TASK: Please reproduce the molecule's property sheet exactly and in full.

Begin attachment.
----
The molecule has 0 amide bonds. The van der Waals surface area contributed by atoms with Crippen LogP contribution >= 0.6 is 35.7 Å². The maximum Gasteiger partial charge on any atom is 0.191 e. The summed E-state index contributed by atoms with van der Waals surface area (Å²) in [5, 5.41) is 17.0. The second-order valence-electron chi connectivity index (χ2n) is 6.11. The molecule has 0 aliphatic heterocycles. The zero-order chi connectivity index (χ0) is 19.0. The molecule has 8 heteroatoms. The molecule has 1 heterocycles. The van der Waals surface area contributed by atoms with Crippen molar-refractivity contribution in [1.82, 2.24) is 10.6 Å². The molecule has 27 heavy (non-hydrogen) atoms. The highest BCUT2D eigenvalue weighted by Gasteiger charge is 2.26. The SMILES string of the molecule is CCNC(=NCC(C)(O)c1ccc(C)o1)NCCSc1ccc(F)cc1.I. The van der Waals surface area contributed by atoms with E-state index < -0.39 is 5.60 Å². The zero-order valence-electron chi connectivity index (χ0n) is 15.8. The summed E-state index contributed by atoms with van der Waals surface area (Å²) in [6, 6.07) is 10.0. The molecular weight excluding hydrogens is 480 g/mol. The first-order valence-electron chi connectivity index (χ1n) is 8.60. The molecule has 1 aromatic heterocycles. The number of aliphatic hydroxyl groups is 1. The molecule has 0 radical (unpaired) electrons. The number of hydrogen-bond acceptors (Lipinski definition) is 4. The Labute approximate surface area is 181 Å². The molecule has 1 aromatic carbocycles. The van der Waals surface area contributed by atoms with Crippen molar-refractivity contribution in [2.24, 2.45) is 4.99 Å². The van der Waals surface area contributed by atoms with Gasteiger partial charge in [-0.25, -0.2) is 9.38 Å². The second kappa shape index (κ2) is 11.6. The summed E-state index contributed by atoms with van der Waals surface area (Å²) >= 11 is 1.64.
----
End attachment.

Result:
The molecule has 0 amide bonds. The van der Waals surface area contributed by atoms with Crippen LogP contribution >= 0.6 is 35.7 Å². The maximum Gasteiger partial charge on any atom is 0.191 e. The summed E-state index contributed by atoms with van der Waals surface area (Å²) in [5, 5.41) is 17.0. The second-order valence-electron chi connectivity index (χ2n) is 6.11. The molecule has 0 aliphatic heterocycles. The zero-order chi connectivity index (χ0) is 19.0. The molecule has 8 heteroatoms. The molecule has 1 heterocycles. The van der Waals surface area contributed by atoms with Crippen molar-refractivity contribution in [1.82, 2.24) is 10.6 Å². The molecule has 27 heavy (non-hydrogen) atoms. The highest BCUT2D eigenvalue weighted by Gasteiger charge is 2.26. The SMILES string of the molecule is CCNC(=NCC(C)(O)c1ccc(C)o1)NCCSc1ccc(F)cc1.I. The van der Waals surface area contributed by atoms with E-state index < -0.39 is 5.60 Å². The zero-order valence-electron chi connectivity index (χ0n) is 15.8. The summed E-state index contributed by atoms with van der Waals surface area (Å²) in [6, 6.07) is 10.0. The molecular weight excluding hydrogens is 480 g/mol. The first-order valence-electron chi connectivity index (χ1n) is 8.60. The molecule has 1 aromatic heterocycles. The number of aliphatic hydroxyl groups is 1. The molecule has 0 radical (unpaired) electrons. The number of hydrogen-bond acceptors (Lipinski definition) is 4. The Labute approximate surface area is 181 Å². The molecule has 1 aromatic carbocycles. The van der Waals surface area contributed by atoms with Crippen molar-refractivity contribution in [2.24, 2.45) is 4.99 Å². The van der Waals surface area contributed by atoms with Gasteiger partial charge in [-0.25, -0.2) is 9.38 Å². The second kappa shape index (κ2) is 11.6. The summed E-state index contributed by atoms with van der Waals surface area (Å²) >= 11 is 1.64.